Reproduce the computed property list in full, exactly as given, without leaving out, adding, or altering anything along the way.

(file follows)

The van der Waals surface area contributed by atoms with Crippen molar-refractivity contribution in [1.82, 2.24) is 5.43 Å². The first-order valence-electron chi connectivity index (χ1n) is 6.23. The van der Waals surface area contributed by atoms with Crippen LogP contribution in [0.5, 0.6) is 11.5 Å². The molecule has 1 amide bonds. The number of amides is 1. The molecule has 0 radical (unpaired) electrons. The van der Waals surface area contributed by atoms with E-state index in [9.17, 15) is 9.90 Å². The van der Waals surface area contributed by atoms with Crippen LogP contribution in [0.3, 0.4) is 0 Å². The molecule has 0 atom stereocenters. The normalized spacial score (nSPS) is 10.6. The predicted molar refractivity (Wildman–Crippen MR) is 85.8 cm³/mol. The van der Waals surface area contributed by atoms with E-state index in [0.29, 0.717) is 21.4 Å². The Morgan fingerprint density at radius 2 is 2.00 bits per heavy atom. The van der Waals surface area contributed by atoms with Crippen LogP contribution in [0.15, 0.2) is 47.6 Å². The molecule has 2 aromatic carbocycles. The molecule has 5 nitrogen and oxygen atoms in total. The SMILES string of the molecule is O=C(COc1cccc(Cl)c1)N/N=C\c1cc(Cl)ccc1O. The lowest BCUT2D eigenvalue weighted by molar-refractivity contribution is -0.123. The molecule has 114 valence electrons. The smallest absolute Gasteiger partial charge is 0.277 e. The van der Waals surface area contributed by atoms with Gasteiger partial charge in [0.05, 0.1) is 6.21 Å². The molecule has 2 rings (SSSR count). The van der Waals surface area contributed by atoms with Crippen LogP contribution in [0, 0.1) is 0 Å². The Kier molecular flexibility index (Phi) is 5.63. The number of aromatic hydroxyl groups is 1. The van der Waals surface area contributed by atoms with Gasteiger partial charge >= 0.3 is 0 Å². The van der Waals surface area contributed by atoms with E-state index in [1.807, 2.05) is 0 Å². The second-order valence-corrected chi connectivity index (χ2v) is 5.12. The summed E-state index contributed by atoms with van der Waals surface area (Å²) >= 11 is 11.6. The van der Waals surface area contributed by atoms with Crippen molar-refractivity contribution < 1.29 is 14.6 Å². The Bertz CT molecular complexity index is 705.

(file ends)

The van der Waals surface area contributed by atoms with Crippen molar-refractivity contribution in [1.82, 2.24) is 5.43 Å². The first-order valence-electron chi connectivity index (χ1n) is 6.23. The van der Waals surface area contributed by atoms with Crippen LogP contribution in [0.5, 0.6) is 11.5 Å². The molecule has 1 amide bonds. The number of amides is 1. The molecule has 0 radical (unpaired) electrons. The van der Waals surface area contributed by atoms with E-state index in [9.17, 15) is 9.90 Å². The van der Waals surface area contributed by atoms with Crippen LogP contribution in [0.3, 0.4) is 0 Å². The molecule has 0 atom stereocenters. The normalized spacial score (nSPS) is 10.6. The predicted molar refractivity (Wildman–Crippen MR) is 85.8 cm³/mol. The van der Waals surface area contributed by atoms with E-state index in [0.29, 0.717) is 21.4 Å². The Morgan fingerprint density at radius 2 is 2.00 bits per heavy atom. The van der Waals surface area contributed by atoms with Crippen LogP contribution in [0.15, 0.2) is 47.6 Å². The molecule has 2 aromatic carbocycles. The molecule has 5 nitrogen and oxygen atoms in total. The SMILES string of the molecule is O=C(COc1cccc(Cl)c1)N/N=C\c1cc(Cl)ccc1O. The lowest BCUT2D eigenvalue weighted by molar-refractivity contribution is -0.123. The molecule has 114 valence electrons. The smallest absolute Gasteiger partial charge is 0.277 e. The van der Waals surface area contributed by atoms with Gasteiger partial charge in [0.05, 0.1) is 6.21 Å². The molecule has 2 rings (SSSR count). The van der Waals surface area contributed by atoms with Crippen LogP contribution in [0, 0.1) is 0 Å². The Kier molecular flexibility index (Phi) is 5.63. The number of aromatic hydroxyl groups is 1. The van der Waals surface area contributed by atoms with Gasteiger partial charge >= 0.3 is 0 Å². The van der Waals surface area contributed by atoms with E-state index in [1.807, 2.05) is 0 Å². The second-order valence-corrected chi connectivity index (χ2v) is 5.12. The summed E-state index contributed by atoms with van der Waals surface area (Å²) >= 11 is 11.6. The van der Waals surface area contributed by atoms with Crippen molar-refractivity contribution < 1.29 is 14.6 Å². The Bertz CT molecular complexity index is 705.